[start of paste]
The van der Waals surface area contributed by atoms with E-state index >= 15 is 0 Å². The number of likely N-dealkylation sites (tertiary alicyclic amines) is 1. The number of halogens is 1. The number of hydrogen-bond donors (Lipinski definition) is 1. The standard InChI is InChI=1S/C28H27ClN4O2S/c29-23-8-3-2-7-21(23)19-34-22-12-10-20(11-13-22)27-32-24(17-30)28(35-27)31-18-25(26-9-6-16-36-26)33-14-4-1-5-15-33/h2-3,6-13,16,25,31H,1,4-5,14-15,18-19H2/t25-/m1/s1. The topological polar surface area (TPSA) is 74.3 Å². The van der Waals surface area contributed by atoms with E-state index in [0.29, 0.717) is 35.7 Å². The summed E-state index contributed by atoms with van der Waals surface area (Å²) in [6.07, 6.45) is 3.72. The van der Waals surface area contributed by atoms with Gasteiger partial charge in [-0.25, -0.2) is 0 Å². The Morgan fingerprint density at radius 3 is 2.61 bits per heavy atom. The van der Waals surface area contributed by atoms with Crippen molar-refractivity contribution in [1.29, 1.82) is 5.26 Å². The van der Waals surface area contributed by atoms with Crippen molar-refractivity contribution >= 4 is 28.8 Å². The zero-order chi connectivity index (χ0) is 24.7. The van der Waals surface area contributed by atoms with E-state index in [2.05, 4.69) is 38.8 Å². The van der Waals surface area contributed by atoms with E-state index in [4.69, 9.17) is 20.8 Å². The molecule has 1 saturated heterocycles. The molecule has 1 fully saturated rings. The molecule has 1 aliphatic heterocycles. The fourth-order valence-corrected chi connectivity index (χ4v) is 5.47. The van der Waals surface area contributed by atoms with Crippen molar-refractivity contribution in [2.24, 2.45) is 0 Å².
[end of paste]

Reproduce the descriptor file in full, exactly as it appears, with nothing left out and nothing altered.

The van der Waals surface area contributed by atoms with E-state index >= 15 is 0 Å². The number of likely N-dealkylation sites (tertiary alicyclic amines) is 1. The number of halogens is 1. The number of hydrogen-bond donors (Lipinski definition) is 1. The standard InChI is InChI=1S/C28H27ClN4O2S/c29-23-8-3-2-7-21(23)19-34-22-12-10-20(11-13-22)27-32-24(17-30)28(35-27)31-18-25(26-9-6-16-36-26)33-14-4-1-5-15-33/h2-3,6-13,16,25,31H,1,4-5,14-15,18-19H2/t25-/m1/s1. The topological polar surface area (TPSA) is 74.3 Å². The van der Waals surface area contributed by atoms with E-state index in [0.29, 0.717) is 35.7 Å². The summed E-state index contributed by atoms with van der Waals surface area (Å²) in [6.07, 6.45) is 3.72. The van der Waals surface area contributed by atoms with Gasteiger partial charge in [-0.25, -0.2) is 0 Å². The Morgan fingerprint density at radius 3 is 2.61 bits per heavy atom. The van der Waals surface area contributed by atoms with Crippen molar-refractivity contribution in [1.29, 1.82) is 5.26 Å². The van der Waals surface area contributed by atoms with Crippen molar-refractivity contribution >= 4 is 28.8 Å². The zero-order chi connectivity index (χ0) is 24.7. The van der Waals surface area contributed by atoms with E-state index in [2.05, 4.69) is 38.8 Å². The van der Waals surface area contributed by atoms with E-state index in [4.69, 9.17) is 20.8 Å². The molecule has 1 saturated heterocycles. The molecule has 1 fully saturated rings. The molecule has 1 aliphatic heterocycles. The fourth-order valence-corrected chi connectivity index (χ4v) is 5.47. The van der Waals surface area contributed by atoms with Crippen molar-refractivity contribution in [2.24, 2.45) is 0 Å².